Underhood: Subaru Brake Grease Goes Under the Abutment Clip
Jon Nelson discusses the GM Personalized Automobile Security System. This video is sponsored by CARDONE.
CC: You are at the end of a repair on a GM vehicle, you might have replaced the engine or body control module, and now the engine will not start, or it runs for a few seconds and stops due to a lack of fuel.
What is the problem? The GM Personalized Automobile Security System.
On this Pontiac G6, we just replaced the Engine Control Module due to a short to ground problem in the wiring harness. The unit is located under the hood next to the battery. Replacement is easy. The replacement ECM came pre-programmed.
Will it start? No. Is the problem with the PCM we installed? No. The issue is right here in my hands, the car doesn’t know the keys.
On just every GM model made since 1995, GM incorporated anti-theft features designed to prevent thieves from stealing a vehicle by removing the lock cylinder with a slide hammer and attempting to start the vehicle with a screwdriver, just like in the movies. The system is based on a key that can be identified by the lock cylinder. If the key matches the vehicle, the engine can be started.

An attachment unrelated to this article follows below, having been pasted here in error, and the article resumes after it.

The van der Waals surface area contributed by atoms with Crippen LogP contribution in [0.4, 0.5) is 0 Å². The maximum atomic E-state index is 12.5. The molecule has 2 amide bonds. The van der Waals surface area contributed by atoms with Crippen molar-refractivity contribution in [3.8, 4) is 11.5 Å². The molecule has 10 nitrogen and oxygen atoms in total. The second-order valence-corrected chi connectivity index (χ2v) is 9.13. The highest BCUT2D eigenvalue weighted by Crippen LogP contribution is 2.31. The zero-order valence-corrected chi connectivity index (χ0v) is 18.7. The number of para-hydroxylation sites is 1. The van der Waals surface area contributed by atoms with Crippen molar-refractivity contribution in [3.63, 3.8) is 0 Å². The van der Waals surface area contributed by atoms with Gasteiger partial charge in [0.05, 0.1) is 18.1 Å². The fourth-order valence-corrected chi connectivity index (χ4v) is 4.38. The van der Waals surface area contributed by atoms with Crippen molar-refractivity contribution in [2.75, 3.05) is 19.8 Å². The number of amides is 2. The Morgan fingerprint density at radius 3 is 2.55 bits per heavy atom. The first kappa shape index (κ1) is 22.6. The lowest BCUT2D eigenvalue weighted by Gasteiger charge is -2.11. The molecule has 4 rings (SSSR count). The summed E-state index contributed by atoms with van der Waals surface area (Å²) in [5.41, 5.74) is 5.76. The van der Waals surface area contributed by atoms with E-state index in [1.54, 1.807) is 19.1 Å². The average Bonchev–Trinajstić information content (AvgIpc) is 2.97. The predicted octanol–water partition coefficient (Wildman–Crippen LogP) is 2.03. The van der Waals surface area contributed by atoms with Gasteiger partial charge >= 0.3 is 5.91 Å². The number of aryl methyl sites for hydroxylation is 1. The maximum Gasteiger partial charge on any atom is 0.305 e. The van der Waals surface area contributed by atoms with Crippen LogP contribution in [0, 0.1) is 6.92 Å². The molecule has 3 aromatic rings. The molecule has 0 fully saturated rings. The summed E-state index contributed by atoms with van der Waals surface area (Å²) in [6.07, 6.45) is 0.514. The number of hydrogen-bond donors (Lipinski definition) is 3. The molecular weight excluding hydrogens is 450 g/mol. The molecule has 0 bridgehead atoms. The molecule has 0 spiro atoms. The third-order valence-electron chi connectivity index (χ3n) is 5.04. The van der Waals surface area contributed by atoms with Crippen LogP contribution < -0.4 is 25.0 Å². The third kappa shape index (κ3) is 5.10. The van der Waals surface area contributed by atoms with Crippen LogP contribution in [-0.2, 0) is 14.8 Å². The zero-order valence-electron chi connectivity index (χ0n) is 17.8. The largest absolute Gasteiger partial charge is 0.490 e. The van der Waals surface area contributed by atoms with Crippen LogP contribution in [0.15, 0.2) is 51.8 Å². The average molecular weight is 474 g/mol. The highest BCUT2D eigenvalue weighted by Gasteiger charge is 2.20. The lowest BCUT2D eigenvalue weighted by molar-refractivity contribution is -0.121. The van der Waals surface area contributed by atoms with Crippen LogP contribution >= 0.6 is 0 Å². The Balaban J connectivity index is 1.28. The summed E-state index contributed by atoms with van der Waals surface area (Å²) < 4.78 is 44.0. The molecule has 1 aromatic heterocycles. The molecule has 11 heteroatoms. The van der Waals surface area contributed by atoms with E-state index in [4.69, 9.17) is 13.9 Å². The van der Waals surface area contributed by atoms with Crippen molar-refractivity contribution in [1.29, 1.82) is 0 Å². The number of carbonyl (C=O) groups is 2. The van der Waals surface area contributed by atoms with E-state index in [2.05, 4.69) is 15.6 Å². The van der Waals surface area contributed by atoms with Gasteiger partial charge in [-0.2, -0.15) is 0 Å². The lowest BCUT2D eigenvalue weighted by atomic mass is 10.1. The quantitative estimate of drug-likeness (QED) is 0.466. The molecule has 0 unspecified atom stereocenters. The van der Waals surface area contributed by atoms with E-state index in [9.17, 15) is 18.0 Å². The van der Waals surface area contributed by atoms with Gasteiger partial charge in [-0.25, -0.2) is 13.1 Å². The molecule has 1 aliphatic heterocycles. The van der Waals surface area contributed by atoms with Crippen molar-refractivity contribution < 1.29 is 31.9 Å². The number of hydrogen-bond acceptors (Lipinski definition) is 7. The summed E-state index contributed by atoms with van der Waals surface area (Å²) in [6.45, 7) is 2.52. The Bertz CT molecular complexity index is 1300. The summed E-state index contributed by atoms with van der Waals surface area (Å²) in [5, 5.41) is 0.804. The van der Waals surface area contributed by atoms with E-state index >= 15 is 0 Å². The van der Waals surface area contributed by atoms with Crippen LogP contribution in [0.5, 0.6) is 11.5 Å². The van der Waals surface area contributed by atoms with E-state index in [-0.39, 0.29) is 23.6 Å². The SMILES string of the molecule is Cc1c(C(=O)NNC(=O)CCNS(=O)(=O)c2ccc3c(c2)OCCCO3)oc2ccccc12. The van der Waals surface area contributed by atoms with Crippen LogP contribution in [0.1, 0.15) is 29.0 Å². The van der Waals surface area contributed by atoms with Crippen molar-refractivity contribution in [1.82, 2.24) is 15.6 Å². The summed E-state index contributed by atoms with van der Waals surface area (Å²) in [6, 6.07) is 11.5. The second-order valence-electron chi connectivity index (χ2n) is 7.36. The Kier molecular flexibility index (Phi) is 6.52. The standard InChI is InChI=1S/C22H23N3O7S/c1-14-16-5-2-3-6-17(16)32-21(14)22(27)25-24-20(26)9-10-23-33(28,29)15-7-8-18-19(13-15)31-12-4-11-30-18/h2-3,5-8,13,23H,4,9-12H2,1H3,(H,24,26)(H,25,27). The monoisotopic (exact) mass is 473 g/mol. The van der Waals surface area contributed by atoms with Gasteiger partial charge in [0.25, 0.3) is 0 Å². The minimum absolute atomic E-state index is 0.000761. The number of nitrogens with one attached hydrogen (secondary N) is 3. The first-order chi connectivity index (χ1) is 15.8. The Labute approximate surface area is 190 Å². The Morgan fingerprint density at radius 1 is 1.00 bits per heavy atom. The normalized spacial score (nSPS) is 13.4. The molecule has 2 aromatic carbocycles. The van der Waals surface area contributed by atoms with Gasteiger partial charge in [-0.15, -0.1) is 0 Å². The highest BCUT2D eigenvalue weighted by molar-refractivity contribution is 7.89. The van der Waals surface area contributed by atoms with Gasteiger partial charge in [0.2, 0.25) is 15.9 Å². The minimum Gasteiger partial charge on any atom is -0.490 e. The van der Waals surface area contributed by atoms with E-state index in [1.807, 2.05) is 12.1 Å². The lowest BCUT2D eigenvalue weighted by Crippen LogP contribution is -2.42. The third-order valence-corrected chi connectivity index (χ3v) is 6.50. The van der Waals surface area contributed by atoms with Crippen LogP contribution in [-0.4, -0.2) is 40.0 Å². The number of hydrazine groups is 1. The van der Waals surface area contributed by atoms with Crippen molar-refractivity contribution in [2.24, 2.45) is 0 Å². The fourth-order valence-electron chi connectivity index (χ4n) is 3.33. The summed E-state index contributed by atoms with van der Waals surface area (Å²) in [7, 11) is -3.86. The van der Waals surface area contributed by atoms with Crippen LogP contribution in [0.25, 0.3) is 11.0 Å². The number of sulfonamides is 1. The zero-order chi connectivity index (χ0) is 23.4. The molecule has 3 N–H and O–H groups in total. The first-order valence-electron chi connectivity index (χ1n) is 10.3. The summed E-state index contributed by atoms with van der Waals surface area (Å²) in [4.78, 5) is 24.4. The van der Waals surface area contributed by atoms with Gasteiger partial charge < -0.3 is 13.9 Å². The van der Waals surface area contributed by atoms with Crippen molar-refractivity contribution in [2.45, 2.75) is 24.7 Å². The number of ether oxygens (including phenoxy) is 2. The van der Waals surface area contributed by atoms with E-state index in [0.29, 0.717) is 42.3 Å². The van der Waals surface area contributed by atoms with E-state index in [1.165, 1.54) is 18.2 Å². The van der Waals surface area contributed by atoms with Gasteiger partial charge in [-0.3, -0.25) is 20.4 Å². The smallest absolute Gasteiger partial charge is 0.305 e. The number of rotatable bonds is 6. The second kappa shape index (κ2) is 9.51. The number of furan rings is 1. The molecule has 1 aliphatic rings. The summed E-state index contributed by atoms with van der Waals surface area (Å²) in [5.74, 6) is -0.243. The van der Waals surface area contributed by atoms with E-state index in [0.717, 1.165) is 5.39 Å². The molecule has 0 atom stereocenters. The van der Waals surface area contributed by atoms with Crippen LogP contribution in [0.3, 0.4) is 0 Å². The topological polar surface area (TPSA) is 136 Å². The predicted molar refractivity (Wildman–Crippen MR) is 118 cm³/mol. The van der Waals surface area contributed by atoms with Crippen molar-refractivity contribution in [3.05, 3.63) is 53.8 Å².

GM has made changes to the system over the years. The first systems used a key with a resistor chip. The next development was a magnet in the key that worked with a hall effect sensor in the lock cylinder. The next generation used a transponder chip in the key.
In all the systems, the lock cylinder or ring antenna communicates with a dedicated anti-theft module, body control or theft deterrent module. GM calls these systems VAT, Passlock, Passkey, Passkey II and Passkey III.
You can identify the different systems by the keys.
-This is a VATs key, with a resistor in the body of the key.
-This is a key for the Passkey and Passkey 2 system. Just like the VATs key, there is a resistor in the key’s blade. These keys can be found in both the single key and dual-key arrangements
This is a Passlock key. It does not have a resistor. Instead, it has a magnet inside that signals a stationary hall effect sensor a coded lock cylinder. -PassKey 3 systems have a chip in the key. The easiest way to identify these keys is the stamped letters PK3 at the base of the key.
When a new ECM, BCM or Theft Control Module is installed, the key codes are lost. The modules must relearn the keys for the vehicle so it will start.
The key words to search for in your service information database are, Passlock, Passkey or VTD.
The Passkey III system on this G6 does not require a scan tool to relearn the keys, just a little time, patience and maybe a stopwatch. Let’s get started…
This video is sponsored by CARDONE.